Need for speed. Microsoft said it would acquire the startup Affirmed Networks for an undisclosed price as part of a push to cater to telecommunication companies that are developing 5G networks. Affirmed Networks, based in Acton, Ma., has raised $155 million in funding from investors like Bessemer Venture Partners, Qualcomm Ventures, and Deutsche Telekom Strategic Investments, according to Crunchbase.


The coronavirus pandemic might have inadvertently brought a (temporary) truce between European policymakers and technology giants like Google, Facebook, and Netflix, Politico reports. The story lists several examples of how the European Union is asking Big Tech for help in issues pertaining to the pandemic. Tech giants, eager to polish their reputations and earn goodwill from politicians, seem delighted to help.

Last week, Netflix, Google, Facebook and others agreed to reduce the quality of their videos to avoid internet congestion in Europe. According to Internal Market Commissioner Thierry Breton, this could be a turning point in how big platforms behave in the future.

“It’s the first time tech companies act in such a strong way. They reacted immediately, and made very important, practically spontaneous, decisions,” he told POLITICO in a phone interview. “The crisis will without doubt accelerate this [kind of behavior].”

As priorities dramatically shifted, governments scrambling to deal with the coronavirus crisis called Silicon Valley to the rescue. And powerhouses such as Google, Facebook and Netflix — most of which very much need wins with policymakers — are more than happy to lend a helping hand.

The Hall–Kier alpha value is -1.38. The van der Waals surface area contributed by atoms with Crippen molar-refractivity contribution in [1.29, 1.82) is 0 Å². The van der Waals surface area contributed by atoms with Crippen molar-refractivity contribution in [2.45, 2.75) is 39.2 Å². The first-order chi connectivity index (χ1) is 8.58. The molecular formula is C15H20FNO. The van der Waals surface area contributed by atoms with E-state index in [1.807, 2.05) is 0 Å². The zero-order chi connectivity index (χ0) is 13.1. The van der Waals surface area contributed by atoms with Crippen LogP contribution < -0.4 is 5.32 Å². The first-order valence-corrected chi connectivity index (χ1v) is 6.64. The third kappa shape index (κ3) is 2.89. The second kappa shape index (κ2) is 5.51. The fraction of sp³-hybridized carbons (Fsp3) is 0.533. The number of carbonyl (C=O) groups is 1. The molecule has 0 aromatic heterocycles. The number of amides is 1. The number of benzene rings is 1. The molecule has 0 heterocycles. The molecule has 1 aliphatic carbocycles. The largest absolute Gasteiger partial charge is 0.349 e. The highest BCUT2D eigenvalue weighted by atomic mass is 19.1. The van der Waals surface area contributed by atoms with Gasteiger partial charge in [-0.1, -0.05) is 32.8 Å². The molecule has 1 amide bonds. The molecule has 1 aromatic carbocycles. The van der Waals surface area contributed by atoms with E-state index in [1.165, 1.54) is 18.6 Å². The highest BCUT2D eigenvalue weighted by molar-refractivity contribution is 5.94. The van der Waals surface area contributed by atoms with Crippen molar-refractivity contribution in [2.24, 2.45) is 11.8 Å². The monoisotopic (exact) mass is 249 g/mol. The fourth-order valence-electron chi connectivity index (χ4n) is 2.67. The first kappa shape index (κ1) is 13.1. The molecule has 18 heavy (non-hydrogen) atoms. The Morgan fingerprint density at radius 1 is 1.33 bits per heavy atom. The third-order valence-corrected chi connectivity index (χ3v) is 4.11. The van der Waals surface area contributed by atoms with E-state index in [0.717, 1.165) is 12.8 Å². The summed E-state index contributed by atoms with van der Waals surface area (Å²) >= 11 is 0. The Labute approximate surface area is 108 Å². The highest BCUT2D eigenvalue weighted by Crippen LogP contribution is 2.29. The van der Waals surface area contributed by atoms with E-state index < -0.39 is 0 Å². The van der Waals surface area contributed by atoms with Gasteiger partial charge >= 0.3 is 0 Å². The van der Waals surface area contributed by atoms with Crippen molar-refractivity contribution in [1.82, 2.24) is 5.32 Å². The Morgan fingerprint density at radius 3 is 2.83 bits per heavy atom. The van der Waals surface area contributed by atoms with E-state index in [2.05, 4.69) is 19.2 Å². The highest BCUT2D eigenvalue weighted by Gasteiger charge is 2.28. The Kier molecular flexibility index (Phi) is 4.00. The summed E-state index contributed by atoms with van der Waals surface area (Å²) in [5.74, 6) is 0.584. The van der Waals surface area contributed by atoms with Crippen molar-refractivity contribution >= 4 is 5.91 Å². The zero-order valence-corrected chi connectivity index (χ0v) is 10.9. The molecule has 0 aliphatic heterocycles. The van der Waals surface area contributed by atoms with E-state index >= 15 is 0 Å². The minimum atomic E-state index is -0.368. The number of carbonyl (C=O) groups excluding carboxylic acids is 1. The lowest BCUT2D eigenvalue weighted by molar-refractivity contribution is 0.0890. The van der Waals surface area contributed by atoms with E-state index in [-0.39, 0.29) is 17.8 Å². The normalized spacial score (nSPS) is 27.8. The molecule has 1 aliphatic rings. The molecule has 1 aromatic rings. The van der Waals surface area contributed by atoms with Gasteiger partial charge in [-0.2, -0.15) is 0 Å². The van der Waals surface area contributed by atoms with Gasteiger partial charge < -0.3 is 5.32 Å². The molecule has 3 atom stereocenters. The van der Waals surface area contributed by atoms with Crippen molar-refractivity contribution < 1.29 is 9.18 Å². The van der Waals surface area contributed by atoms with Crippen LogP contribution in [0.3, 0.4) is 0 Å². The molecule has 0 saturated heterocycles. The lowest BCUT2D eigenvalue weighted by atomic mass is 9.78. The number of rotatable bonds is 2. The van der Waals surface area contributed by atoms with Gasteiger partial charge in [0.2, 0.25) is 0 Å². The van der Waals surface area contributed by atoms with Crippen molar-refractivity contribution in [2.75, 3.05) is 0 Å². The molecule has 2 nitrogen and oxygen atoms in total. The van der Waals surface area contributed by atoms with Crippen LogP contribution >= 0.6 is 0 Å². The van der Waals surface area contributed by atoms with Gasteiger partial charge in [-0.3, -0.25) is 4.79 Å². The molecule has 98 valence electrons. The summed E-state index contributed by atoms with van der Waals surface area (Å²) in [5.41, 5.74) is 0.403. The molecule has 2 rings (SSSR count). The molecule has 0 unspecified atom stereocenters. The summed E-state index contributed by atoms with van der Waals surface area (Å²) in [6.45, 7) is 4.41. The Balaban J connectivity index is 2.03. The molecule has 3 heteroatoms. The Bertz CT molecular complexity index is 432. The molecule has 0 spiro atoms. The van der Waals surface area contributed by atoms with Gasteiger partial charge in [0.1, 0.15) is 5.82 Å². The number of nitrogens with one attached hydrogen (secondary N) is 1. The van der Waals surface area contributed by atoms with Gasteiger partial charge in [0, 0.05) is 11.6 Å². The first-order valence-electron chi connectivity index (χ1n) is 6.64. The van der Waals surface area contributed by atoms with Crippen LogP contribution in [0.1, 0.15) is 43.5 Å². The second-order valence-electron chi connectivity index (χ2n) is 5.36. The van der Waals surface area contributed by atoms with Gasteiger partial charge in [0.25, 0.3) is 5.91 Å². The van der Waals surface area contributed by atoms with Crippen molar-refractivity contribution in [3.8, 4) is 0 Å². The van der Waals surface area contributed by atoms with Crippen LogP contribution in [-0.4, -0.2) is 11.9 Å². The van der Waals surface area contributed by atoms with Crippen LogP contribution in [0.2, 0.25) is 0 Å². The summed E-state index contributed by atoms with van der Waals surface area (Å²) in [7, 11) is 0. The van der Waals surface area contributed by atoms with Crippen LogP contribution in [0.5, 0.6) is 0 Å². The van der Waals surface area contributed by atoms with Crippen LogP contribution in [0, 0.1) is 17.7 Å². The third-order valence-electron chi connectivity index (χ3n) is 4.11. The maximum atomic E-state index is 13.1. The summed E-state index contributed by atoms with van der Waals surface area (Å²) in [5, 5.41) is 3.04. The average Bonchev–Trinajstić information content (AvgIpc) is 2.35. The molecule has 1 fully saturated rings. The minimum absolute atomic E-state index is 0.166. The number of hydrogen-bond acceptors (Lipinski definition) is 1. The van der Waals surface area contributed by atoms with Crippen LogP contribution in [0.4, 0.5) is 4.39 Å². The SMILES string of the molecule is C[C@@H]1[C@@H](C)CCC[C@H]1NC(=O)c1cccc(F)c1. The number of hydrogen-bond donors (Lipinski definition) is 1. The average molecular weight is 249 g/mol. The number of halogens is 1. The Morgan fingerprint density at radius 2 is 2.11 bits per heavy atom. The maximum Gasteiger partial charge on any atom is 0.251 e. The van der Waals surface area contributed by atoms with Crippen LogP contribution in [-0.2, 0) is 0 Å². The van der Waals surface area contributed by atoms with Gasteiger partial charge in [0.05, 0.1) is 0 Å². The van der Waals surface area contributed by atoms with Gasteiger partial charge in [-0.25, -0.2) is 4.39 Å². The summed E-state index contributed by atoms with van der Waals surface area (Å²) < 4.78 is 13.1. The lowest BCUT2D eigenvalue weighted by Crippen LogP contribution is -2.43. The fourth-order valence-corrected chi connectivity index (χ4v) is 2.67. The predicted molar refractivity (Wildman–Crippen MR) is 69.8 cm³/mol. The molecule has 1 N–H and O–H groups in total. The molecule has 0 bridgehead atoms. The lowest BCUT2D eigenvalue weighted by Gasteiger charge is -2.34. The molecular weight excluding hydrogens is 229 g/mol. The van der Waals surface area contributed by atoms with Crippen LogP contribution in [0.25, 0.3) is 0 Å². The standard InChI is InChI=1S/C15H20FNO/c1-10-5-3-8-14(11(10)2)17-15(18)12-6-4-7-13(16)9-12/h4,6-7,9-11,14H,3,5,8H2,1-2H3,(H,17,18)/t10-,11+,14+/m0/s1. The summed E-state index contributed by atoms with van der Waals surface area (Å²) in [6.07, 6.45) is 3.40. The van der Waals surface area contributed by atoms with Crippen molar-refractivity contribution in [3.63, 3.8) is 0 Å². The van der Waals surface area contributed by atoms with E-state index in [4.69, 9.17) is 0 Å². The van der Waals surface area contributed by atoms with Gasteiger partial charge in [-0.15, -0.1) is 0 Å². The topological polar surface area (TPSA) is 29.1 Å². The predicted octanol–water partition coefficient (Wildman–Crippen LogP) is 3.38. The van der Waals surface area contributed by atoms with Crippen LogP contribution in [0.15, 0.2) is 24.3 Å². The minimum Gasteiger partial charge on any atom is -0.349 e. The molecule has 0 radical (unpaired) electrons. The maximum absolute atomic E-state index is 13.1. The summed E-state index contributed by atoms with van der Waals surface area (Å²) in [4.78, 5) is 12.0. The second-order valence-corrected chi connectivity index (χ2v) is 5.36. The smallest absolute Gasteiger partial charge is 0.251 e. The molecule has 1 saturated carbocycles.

“Content providers understood very well the situation and the role they have to play in this crisis,” Breton said.


A few long reads for your weekend, courtesy of Fortune's Aaron Pressman.

Was the cross-country run all it’s made out to be? Not exactly (Land Line)
It seems like every other week an autonomous driving tech company (or three) is making headlines with fantastic claims of self-driving commercial truck routes hauling everything from butter to beer to refrigerators. But how much of the hype is actually true? And is it legal (and safe) to use highly autonomous technology on public highways?

The Untold Story of the Man That Made Mainstream Encryption Possible (OneZero)
Meet Whit Diffie, the man who invented public key cryptography and brought encryption to the masses.

Rupert Murdoch Put His Son in Charge of Fox. It Was a Dangerous Mistake. (New York Times)
The 48-year-old Lachlan Murdoch stood by as Fox News hosts played down the danger of the deadly coronavirus to their viewers.


Glowsticks to surgical masks: Businesses pivot to tackle coronavirus shortages By David Z. Morris

'ZOOM’ stock halted after investors confuse it with Zoom Video stock By Jen Wieczner

This hedge fund manager is up 27% in a market down 30% By Jeremy Kahn

How one company says it can do a coronavirus test in 15 minutes By Sy Mukherjee

Everything you need to know about the coronavirus stimulus checks By Rey Mashayekhi

How small-business owners and the self-employed can take advantage of the coronavirus stimulus package By Kate Rockwood

It may be a while before many of America’s stores open again as coronavirus crisis worsens By Phil Wahba

(Some of these stories require a subscription to access. There is a 50% discount for our loyal readers if you use this link to sign up. Thank you for supporting our journalism.)


If you need some tunes to keep you company in case you're working from home, Pitchfork has compiled a fascinating roundup of rehearsals from legendary acts like Jimi Hendrix, John Coltrane, and Fleetwood Mac. With four hours of band practice from The Grateful Dead and five hours of rehearsal from 1970s-era Bob Dylan, there’s enough music to keep you truckin’ during these turbulent times.

Jonathan Vanian